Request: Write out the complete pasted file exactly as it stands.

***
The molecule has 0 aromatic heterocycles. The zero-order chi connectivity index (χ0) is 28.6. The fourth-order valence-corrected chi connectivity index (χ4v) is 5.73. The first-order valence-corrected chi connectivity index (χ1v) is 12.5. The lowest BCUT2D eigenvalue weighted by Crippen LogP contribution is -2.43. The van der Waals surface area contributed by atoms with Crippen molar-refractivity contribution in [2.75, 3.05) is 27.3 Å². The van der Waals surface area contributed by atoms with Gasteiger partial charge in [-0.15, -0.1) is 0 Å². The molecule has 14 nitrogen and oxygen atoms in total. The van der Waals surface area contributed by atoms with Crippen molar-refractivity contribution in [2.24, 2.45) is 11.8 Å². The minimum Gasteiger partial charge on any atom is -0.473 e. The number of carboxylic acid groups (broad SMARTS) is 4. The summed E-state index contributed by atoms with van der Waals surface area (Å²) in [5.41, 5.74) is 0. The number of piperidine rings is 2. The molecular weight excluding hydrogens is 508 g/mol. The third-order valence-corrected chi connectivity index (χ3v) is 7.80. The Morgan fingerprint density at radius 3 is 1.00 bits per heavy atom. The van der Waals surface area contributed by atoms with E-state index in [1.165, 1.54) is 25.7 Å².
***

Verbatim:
The molecule has 0 aromatic heterocycles. The zero-order chi connectivity index (χ0) is 28.6. The fourth-order valence-corrected chi connectivity index (χ4v) is 5.73. The first-order valence-corrected chi connectivity index (χ1v) is 12.5. The lowest BCUT2D eigenvalue weighted by Crippen LogP contribution is -2.43. The van der Waals surface area contributed by atoms with Crippen molar-refractivity contribution in [2.75, 3.05) is 27.3 Å². The van der Waals surface area contributed by atoms with Gasteiger partial charge in [-0.15, -0.1) is 0 Å². The molecule has 14 nitrogen and oxygen atoms in total. The van der Waals surface area contributed by atoms with Crippen molar-refractivity contribution in [2.24, 2.45) is 11.8 Å². The minimum Gasteiger partial charge on any atom is -0.473 e. The number of carboxylic acid groups (broad SMARTS) is 4. The summed E-state index contributed by atoms with van der Waals surface area (Å²) in [5.41, 5.74) is 0. The number of piperidine rings is 2. The molecular weight excluding hydrogens is 508 g/mol. The third-order valence-corrected chi connectivity index (χ3v) is 7.80. The Morgan fingerprint density at radius 3 is 1.00 bits per heavy atom. The van der Waals surface area contributed by atoms with E-state index in [1.165, 1.54) is 25.7 Å².